RALEIGH — Early voting in the primary has begun and three Democrats are battling to become the final challenger to face Agriculture Commissioner Steve Troxler, a Republican, who is seeking his fifth term.
The Commissioner oversees the 20 divisions that make up the N.C. Department of Agriculture and Consumer Service, as well as directs the implementation of more than 75 different laws and programs.
A native of Guilford County, Commissioner Steve Troxler is the founder, owner and operator of Troxler Farms, which produces tobacco, wheat, vegetables and soybeans. He holds a B.S. in conservation from North Carolina State University (1974).
Troxler was first elected in the general election in 2004 after beating Democrat Britt Cobb by a mere 2,287 votes. After that election, Troxler has won comfortably in subsequent elections.
In 2008, Troxler defeated Democrat Ronnie Ainsley by 167,405 votes. He then went on to beat Democrat Walter Smith in 2012, by 278,532 votes and again in 2016 by 505,573 votes.
Walter Smith, Jr. owns and operates a poultry and industrial hemp farm in Robeson and Yadkin Counties.
Smith previously served on the Booneville Town Council and as Mayor, served as the Executive Director of a field office for the U.S. Dept. of Agriculture in Yadkin County and has taught vocational agriculture at a high school in Martin County.
Smith holds a B.S. in Agricultural Engineering from North Carolina State University.
“We must find new ways to keep our family farms profitable and to attract the next generation of farmers,” Smith says on his campaign website.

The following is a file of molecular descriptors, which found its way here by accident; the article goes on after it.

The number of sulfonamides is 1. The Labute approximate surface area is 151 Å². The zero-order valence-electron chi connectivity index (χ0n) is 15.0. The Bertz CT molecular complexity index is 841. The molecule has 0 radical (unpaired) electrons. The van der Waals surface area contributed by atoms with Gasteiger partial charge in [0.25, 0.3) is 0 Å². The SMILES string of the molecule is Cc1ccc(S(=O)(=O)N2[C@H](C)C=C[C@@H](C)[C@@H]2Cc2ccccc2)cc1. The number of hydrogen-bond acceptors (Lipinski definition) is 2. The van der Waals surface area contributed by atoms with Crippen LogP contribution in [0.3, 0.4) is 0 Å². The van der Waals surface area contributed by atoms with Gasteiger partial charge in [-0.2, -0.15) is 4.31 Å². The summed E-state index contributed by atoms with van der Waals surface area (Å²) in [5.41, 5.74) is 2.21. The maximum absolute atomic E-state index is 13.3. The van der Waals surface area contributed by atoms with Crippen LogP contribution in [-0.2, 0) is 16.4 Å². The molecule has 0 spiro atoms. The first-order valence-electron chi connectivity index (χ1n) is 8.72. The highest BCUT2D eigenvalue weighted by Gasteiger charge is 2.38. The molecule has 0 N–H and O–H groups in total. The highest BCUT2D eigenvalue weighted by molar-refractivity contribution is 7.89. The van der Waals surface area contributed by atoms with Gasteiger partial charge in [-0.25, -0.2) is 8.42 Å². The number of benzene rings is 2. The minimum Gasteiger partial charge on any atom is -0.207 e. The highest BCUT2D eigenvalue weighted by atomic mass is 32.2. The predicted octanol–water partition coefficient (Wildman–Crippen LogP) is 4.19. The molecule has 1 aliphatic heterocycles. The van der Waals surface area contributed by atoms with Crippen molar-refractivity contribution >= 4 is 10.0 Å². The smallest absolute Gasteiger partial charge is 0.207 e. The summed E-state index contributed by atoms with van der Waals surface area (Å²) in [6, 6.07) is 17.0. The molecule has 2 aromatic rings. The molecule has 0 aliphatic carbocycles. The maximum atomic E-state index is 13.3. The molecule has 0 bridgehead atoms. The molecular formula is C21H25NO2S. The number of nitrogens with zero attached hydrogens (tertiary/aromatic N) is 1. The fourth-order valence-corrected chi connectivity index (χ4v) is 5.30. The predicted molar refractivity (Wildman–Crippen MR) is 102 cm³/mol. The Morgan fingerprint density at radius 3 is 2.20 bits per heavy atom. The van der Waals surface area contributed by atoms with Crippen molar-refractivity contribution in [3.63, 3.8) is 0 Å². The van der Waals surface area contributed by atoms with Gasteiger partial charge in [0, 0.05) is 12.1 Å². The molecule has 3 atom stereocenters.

Key platform issues for Smith include food insecurity, saving family farms, climate change, legalizing medical marijuana, food and consumer safety, animal welfare and protecting the environment.
Wadsworth graduated from the North Carolina School of Science and Mathematics (NCSSM) in Durham in 2007. She also serves on the school’s alumni association’s board of directors.
She graduated from North Carolina State University in December 2011 with majors in Political Science and Women’s and Gender Studies.
In 2010, Wadsworth was elected to the Wake County Soil and Water Conservation District Board of Supervisors. At the time, she was 21 years old, making her the youngest woman ever elected to public office in the state. Wadsworth was re-elected to that board in 2018.
“Climate change is real, and we must build resiliency into our farm plans,” Wadsworth says on her website.
Wadsworth’s campaign website lists nearly two dozen platform issues such as farmland preservation, environmental education, water quality, agribusiness, agritourism and support for renewable energy and solar leases and health issues like Medicaid expansion and Medicare for All.
In addition, Wadsworth wants to see the “expansion of new crops and diverse revenue streams,” including hemp and cannabis legalization.
Donovan “Alex” Watson, another Democrat, is the owner and CEO of Perkins Orchard in Durham. Watson is a lifelong resident of Durham County who graduated from Jordan High School in 2012.
Watson’s main campaign themes include platform ideas maintaining and increasing the number of farms in the state, agricultural innovation, increasing the percentage of farmers of color and expanding agritourism and agribusiness opportunities.
In addition, Watson wants to plan for increased economic development in agriculture including introducing a new industry in marijuana production.